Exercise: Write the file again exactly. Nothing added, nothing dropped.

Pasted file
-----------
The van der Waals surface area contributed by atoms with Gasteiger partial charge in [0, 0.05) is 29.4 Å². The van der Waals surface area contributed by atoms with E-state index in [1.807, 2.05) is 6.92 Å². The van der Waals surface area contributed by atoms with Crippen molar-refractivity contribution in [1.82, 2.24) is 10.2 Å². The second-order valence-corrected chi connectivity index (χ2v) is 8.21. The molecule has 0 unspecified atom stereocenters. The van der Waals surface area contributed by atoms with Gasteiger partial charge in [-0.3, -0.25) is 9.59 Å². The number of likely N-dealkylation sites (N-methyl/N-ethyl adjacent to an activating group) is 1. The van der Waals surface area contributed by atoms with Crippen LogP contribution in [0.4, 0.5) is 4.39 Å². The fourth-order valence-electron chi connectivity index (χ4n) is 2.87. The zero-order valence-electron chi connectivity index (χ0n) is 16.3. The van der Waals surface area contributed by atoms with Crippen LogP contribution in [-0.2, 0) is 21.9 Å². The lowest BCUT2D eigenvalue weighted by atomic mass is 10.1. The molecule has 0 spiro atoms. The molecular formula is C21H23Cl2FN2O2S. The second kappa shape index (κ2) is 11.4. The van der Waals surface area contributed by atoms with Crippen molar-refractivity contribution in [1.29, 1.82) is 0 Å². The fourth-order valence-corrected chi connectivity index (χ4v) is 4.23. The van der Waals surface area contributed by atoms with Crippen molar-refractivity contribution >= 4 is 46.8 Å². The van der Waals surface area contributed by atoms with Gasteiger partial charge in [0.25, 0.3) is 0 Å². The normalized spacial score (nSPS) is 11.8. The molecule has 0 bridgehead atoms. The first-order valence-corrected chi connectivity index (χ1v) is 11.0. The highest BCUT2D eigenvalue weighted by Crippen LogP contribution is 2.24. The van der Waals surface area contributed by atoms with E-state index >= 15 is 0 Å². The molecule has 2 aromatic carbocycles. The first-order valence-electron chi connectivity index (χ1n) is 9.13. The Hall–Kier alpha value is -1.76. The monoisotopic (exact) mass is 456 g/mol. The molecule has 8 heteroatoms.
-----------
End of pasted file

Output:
The van der Waals surface area contributed by atoms with Gasteiger partial charge in [0, 0.05) is 29.4 Å². The van der Waals surface area contributed by atoms with E-state index in [1.807, 2.05) is 6.92 Å². The van der Waals surface area contributed by atoms with Crippen molar-refractivity contribution in [1.82, 2.24) is 10.2 Å². The second-order valence-corrected chi connectivity index (χ2v) is 8.21. The molecule has 0 unspecified atom stereocenters. The van der Waals surface area contributed by atoms with Gasteiger partial charge in [-0.3, -0.25) is 9.59 Å². The number of likely N-dealkylation sites (N-methyl/N-ethyl adjacent to an activating group) is 1. The van der Waals surface area contributed by atoms with Crippen LogP contribution in [0.4, 0.5) is 4.39 Å². The fourth-order valence-electron chi connectivity index (χ4n) is 2.87. The zero-order valence-electron chi connectivity index (χ0n) is 16.3. The van der Waals surface area contributed by atoms with Crippen LogP contribution in [-0.2, 0) is 21.9 Å². The lowest BCUT2D eigenvalue weighted by atomic mass is 10.1. The molecule has 0 spiro atoms. The molecular formula is C21H23Cl2FN2O2S. The second kappa shape index (κ2) is 11.4. The van der Waals surface area contributed by atoms with Crippen molar-refractivity contribution in [1.29, 1.82) is 0 Å². The fourth-order valence-corrected chi connectivity index (χ4v) is 4.23. The van der Waals surface area contributed by atoms with Crippen molar-refractivity contribution >= 4 is 46.8 Å². The van der Waals surface area contributed by atoms with Gasteiger partial charge in [0.25, 0.3) is 0 Å². The normalized spacial score (nSPS) is 11.8. The molecule has 0 bridgehead atoms. The first-order valence-corrected chi connectivity index (χ1v) is 11.0. The highest BCUT2D eigenvalue weighted by Crippen LogP contribution is 2.24. The van der Waals surface area contributed by atoms with E-state index >= 15 is 0 Å². The molecule has 2 aromatic carbocycles. The first-order valence-electron chi connectivity index (χ1n) is 9.13. The Hall–Kier alpha value is -1.76. The monoisotopic (exact) mass is 456 g/mol. The molecule has 8 heteroatoms.